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Yes indeed.

JISC and CETIS predicted the free content & peer support, pay for academic support, assessment, accreditation idea back at ALT2010 (http://followersoftheapocalyp.se/oer-futures-and-universality-inc-altc2010). There's really only the point at which you pay differing stuff like that from early 00s online learning.

Dave Cormier has an interesting angle on this too: http://davecormier.com/edblog/2012/06/24/a-dead-head-sticker-on-a-cadillac-the-new-open-learning/

I like your bridge design point, really useful metaphor. :-)


A nice timely post - I've been musing about this since the launch of EdX and Coursera. Is there another characteristic difference about open licencing?
Traditional large-scale online courses have often been restricted copyright, but it looks to me like emerging moOcs seem to be using more CC or similar material - EdX make a big point of this in their publicity.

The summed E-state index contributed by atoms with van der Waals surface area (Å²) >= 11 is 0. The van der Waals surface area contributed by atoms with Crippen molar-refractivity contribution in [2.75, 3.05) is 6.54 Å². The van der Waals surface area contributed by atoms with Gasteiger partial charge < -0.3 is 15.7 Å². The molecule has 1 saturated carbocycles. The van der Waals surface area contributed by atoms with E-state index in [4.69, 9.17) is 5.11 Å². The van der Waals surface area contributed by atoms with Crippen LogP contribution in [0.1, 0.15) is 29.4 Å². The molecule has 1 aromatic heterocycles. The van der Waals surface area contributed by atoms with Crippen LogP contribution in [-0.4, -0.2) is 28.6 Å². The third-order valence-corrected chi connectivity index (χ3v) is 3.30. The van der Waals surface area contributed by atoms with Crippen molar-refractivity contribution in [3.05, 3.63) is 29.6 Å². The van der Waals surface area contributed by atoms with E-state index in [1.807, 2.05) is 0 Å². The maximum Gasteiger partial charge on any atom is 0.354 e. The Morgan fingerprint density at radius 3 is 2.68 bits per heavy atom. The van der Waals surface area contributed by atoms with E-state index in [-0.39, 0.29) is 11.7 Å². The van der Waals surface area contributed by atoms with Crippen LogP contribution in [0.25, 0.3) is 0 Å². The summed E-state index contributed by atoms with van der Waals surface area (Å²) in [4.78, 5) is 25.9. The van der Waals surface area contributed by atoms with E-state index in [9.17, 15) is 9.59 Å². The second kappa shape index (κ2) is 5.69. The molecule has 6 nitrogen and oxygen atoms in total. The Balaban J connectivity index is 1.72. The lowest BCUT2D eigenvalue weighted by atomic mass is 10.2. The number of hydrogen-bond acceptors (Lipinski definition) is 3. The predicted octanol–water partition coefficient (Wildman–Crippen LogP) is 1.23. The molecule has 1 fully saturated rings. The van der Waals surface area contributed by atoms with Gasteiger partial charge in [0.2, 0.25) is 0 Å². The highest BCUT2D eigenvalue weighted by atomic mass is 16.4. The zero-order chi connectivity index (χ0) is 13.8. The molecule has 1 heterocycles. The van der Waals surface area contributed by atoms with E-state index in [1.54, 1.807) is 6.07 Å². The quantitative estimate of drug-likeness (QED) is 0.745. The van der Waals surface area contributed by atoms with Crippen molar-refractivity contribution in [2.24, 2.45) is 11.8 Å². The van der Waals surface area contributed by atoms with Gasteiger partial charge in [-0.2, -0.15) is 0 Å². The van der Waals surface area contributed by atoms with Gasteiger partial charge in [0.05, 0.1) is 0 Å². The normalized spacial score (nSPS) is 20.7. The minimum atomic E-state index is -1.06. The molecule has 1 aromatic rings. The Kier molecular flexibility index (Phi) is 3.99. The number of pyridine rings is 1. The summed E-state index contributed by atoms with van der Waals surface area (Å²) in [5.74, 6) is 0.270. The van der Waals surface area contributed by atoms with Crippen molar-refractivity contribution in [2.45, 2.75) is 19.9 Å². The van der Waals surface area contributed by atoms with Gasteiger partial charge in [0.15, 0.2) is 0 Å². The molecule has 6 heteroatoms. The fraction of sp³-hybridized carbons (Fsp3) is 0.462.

I think that there are still some open options that can offer support within the MOOC model. I think doing summer camps (schools) would certainly be useful - they could be freeish like BarCamps or paid for.

We're currently working on a MOOC-inspired course and building in opportunities to pay for individual tutor support.


@Tony - yes, that's an important distinction to make. Although a lot of the new commercial ones eg coursera, aren't CC, and in that respect aren't very open.
@Dominik - I agree - the mixing of models will be very interesting. A simple model might be 'the first quarter of every course is run as a mooc' then people sign up for more if they want it. I like the idea of a summer school, I think there could be real mileage in that.


Names become definitions. Call them MOTS: http://scienceoftheinvisible.blogspot.co.uk/2012/07/no-more-moocs-for-me.html

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